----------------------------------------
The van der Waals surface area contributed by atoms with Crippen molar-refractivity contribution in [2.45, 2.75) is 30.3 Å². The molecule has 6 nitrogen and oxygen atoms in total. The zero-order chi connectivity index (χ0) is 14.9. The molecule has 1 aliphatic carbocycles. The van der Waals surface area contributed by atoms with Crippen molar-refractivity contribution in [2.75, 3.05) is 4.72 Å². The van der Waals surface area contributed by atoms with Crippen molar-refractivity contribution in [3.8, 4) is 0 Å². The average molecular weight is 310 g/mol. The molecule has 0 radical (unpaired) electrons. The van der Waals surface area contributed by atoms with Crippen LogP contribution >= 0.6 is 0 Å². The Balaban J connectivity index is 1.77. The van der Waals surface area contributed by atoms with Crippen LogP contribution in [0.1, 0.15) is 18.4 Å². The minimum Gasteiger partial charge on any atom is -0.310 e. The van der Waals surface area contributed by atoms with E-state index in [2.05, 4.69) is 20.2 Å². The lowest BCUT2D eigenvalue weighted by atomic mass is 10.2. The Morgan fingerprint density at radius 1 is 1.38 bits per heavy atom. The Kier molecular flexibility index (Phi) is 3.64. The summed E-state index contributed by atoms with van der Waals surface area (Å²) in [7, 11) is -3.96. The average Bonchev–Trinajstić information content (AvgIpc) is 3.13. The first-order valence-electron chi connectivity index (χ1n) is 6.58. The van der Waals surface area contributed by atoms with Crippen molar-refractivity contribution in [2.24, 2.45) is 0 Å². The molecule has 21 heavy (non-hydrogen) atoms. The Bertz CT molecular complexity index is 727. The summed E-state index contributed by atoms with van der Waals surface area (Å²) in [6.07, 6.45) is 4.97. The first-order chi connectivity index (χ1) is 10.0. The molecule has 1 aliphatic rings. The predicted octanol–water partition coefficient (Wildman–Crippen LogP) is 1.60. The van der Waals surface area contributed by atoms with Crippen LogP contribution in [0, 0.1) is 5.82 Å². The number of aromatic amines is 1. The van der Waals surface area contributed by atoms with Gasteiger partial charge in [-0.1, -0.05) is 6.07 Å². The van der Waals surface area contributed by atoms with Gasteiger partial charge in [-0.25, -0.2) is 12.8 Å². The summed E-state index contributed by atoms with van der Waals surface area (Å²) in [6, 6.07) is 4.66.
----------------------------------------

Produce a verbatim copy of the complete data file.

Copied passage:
The van der Waals surface area contributed by atoms with Crippen molar-refractivity contribution in [2.45, 2.75) is 30.3 Å². The molecule has 6 nitrogen and oxygen atoms in total. The zero-order chi connectivity index (χ0) is 14.9. The molecule has 1 aliphatic carbocycles. The van der Waals surface area contributed by atoms with Crippen molar-refractivity contribution in [2.75, 3.05) is 4.72 Å². The van der Waals surface area contributed by atoms with Crippen molar-refractivity contribution in [3.8, 4) is 0 Å². The average molecular weight is 310 g/mol. The molecule has 0 radical (unpaired) electrons. The van der Waals surface area contributed by atoms with Crippen LogP contribution >= 0.6 is 0 Å². The Balaban J connectivity index is 1.77. The van der Waals surface area contributed by atoms with Crippen LogP contribution in [0.1, 0.15) is 18.4 Å². The minimum Gasteiger partial charge on any atom is -0.310 e. The van der Waals surface area contributed by atoms with E-state index in [2.05, 4.69) is 20.2 Å². The lowest BCUT2D eigenvalue weighted by atomic mass is 10.2. The Morgan fingerprint density at radius 1 is 1.38 bits per heavy atom. The Kier molecular flexibility index (Phi) is 3.64. The summed E-state index contributed by atoms with van der Waals surface area (Å²) in [7, 11) is -3.96. The average Bonchev–Trinajstić information content (AvgIpc) is 3.13. The first-order valence-electron chi connectivity index (χ1n) is 6.58. The van der Waals surface area contributed by atoms with Crippen molar-refractivity contribution in [2.24, 2.45) is 0 Å². The molecule has 21 heavy (non-hydrogen) atoms. The Bertz CT molecular complexity index is 727. The summed E-state index contributed by atoms with van der Waals surface area (Å²) in [6.07, 6.45) is 4.97. The first-order chi connectivity index (χ1) is 10.0. The molecule has 1 aliphatic rings. The predicted octanol–water partition coefficient (Wildman–Crippen LogP) is 1.60. The van der Waals surface area contributed by atoms with Crippen LogP contribution in [0, 0.1) is 5.82 Å². The number of aromatic amines is 1. The van der Waals surface area contributed by atoms with Gasteiger partial charge in [-0.1, -0.05) is 6.07 Å². The van der Waals surface area contributed by atoms with Gasteiger partial charge in [-0.25, -0.2) is 12.8 Å². The summed E-state index contributed by atoms with van der Waals surface area (Å²) in [6, 6.07) is 4.66.